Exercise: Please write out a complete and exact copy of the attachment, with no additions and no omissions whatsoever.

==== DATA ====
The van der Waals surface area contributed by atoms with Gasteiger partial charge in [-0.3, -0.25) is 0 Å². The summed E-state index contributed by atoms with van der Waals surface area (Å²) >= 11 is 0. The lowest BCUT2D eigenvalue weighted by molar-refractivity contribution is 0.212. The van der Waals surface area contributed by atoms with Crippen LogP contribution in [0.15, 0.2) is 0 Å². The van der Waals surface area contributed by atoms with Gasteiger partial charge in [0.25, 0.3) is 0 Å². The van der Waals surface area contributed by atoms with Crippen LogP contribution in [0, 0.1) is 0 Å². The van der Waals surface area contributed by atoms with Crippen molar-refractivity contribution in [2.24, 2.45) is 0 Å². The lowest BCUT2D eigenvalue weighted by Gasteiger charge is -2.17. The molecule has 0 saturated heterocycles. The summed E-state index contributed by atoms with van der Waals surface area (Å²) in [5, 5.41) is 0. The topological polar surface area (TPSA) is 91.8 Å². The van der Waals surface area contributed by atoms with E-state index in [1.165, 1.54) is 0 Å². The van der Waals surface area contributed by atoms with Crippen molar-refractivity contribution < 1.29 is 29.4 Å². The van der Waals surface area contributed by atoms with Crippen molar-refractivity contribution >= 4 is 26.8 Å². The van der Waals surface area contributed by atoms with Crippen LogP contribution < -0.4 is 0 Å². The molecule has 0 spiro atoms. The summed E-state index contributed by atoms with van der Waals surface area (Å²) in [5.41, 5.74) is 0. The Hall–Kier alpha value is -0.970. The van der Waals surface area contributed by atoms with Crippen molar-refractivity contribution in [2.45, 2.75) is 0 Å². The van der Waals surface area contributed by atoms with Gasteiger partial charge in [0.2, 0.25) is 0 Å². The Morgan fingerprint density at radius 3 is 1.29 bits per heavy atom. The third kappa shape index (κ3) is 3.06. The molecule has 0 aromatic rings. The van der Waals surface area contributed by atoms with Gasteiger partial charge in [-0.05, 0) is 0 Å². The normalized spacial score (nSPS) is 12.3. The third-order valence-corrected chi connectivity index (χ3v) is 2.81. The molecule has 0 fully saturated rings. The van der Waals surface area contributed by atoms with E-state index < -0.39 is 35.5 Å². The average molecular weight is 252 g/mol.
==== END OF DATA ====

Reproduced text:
The van der Waals surface area contributed by atoms with Gasteiger partial charge in [-0.3, -0.25) is 0 Å². The summed E-state index contributed by atoms with van der Waals surface area (Å²) >= 11 is 0. The lowest BCUT2D eigenvalue weighted by molar-refractivity contribution is 0.212. The van der Waals surface area contributed by atoms with Crippen LogP contribution in [0.15, 0.2) is 0 Å². The van der Waals surface area contributed by atoms with Gasteiger partial charge in [0.25, 0.3) is 0 Å². The van der Waals surface area contributed by atoms with Crippen LogP contribution in [0, 0.1) is 0 Å². The van der Waals surface area contributed by atoms with Crippen molar-refractivity contribution in [2.24, 2.45) is 0 Å². The lowest BCUT2D eigenvalue weighted by Gasteiger charge is -2.17. The molecule has 0 saturated heterocycles. The summed E-state index contributed by atoms with van der Waals surface area (Å²) in [5, 5.41) is 0. The topological polar surface area (TPSA) is 91.8 Å². The van der Waals surface area contributed by atoms with E-state index in [1.165, 1.54) is 0 Å². The van der Waals surface area contributed by atoms with Crippen molar-refractivity contribution < 1.29 is 29.4 Å². The van der Waals surface area contributed by atoms with Crippen molar-refractivity contribution >= 4 is 26.8 Å². The van der Waals surface area contributed by atoms with Crippen LogP contribution < -0.4 is 0 Å². The molecule has 0 spiro atoms. The summed E-state index contributed by atoms with van der Waals surface area (Å²) in [5.41, 5.74) is 0. The Hall–Kier alpha value is -0.970. The van der Waals surface area contributed by atoms with Crippen molar-refractivity contribution in [2.45, 2.75) is 0 Å². The van der Waals surface area contributed by atoms with Gasteiger partial charge in [0.2, 0.25) is 0 Å². The Morgan fingerprint density at radius 3 is 1.29 bits per heavy atom. The third kappa shape index (κ3) is 3.06. The molecule has 0 aromatic rings. The van der Waals surface area contributed by atoms with Gasteiger partial charge in [-0.05, 0) is 0 Å². The normalized spacial score (nSPS) is 12.3. The third-order valence-corrected chi connectivity index (χ3v) is 2.81. The molecule has 0 fully saturated rings. The van der Waals surface area contributed by atoms with E-state index < -0.39 is 35.5 Å². The average molecular weight is 252 g/mol.